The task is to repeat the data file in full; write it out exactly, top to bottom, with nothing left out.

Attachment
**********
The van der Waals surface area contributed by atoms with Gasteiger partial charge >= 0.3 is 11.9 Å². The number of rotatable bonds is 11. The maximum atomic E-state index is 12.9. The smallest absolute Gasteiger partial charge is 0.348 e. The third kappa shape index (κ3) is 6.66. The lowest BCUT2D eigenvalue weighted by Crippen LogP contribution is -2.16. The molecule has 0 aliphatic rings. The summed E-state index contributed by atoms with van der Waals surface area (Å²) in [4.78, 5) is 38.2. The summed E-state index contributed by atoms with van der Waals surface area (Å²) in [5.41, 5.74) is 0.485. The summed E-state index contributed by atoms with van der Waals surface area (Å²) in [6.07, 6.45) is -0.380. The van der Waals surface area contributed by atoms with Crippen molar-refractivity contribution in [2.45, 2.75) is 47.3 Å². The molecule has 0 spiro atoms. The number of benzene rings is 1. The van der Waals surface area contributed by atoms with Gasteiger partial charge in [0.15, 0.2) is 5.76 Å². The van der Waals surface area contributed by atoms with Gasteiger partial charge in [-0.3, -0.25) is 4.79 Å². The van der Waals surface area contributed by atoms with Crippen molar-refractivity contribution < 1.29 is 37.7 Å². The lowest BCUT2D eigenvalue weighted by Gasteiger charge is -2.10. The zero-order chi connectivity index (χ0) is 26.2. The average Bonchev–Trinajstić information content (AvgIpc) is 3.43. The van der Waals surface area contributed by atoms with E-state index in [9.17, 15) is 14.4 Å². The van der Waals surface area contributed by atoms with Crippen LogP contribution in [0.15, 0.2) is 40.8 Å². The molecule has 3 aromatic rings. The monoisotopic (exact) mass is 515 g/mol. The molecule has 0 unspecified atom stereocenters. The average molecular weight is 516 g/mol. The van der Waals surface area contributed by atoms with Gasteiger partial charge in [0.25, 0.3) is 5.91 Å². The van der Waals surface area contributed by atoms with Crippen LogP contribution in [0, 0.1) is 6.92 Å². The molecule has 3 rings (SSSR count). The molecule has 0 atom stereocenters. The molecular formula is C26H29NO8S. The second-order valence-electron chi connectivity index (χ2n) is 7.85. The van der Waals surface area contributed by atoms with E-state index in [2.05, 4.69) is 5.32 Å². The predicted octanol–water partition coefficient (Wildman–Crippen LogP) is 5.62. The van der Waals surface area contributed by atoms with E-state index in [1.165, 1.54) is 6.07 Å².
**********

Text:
The van der Waals surface area contributed by atoms with Gasteiger partial charge >= 0.3 is 11.9 Å². The number of rotatable bonds is 11. The maximum atomic E-state index is 12.9. The smallest absolute Gasteiger partial charge is 0.348 e. The third kappa shape index (κ3) is 6.66. The lowest BCUT2D eigenvalue weighted by Crippen LogP contribution is -2.16. The molecule has 0 aliphatic rings. The summed E-state index contributed by atoms with van der Waals surface area (Å²) in [4.78, 5) is 38.2. The summed E-state index contributed by atoms with van der Waals surface area (Å²) in [5.41, 5.74) is 0.485. The summed E-state index contributed by atoms with van der Waals surface area (Å²) in [6.07, 6.45) is -0.380. The van der Waals surface area contributed by atoms with Crippen molar-refractivity contribution in [2.45, 2.75) is 47.3 Å². The molecule has 0 spiro atoms. The number of benzene rings is 1. The van der Waals surface area contributed by atoms with Gasteiger partial charge in [0.15, 0.2) is 5.76 Å². The van der Waals surface area contributed by atoms with Gasteiger partial charge in [-0.3, -0.25) is 4.79 Å². The van der Waals surface area contributed by atoms with Crippen molar-refractivity contribution < 1.29 is 37.7 Å². The lowest BCUT2D eigenvalue weighted by Gasteiger charge is -2.10. The zero-order chi connectivity index (χ0) is 26.2. The average Bonchev–Trinajstić information content (AvgIpc) is 3.43. The van der Waals surface area contributed by atoms with E-state index in [9.17, 15) is 14.4 Å². The van der Waals surface area contributed by atoms with Crippen LogP contribution in [0.15, 0.2) is 40.8 Å². The molecule has 3 aromatic rings. The monoisotopic (exact) mass is 515 g/mol. The molecule has 0 unspecified atom stereocenters. The average molecular weight is 516 g/mol. The van der Waals surface area contributed by atoms with Gasteiger partial charge in [0.25, 0.3) is 5.91 Å². The van der Waals surface area contributed by atoms with Crippen LogP contribution in [0, 0.1) is 6.92 Å². The molecule has 3 rings (SSSR count). The molecule has 0 atom stereocenters. The molecular formula is C26H29NO8S. The second-order valence-electron chi connectivity index (χ2n) is 7.85. The van der Waals surface area contributed by atoms with E-state index in [2.05, 4.69) is 5.32 Å². The predicted octanol–water partition coefficient (Wildman–Crippen LogP) is 5.62. The van der Waals surface area contributed by atoms with E-state index in [1.165, 1.54) is 6.07 Å².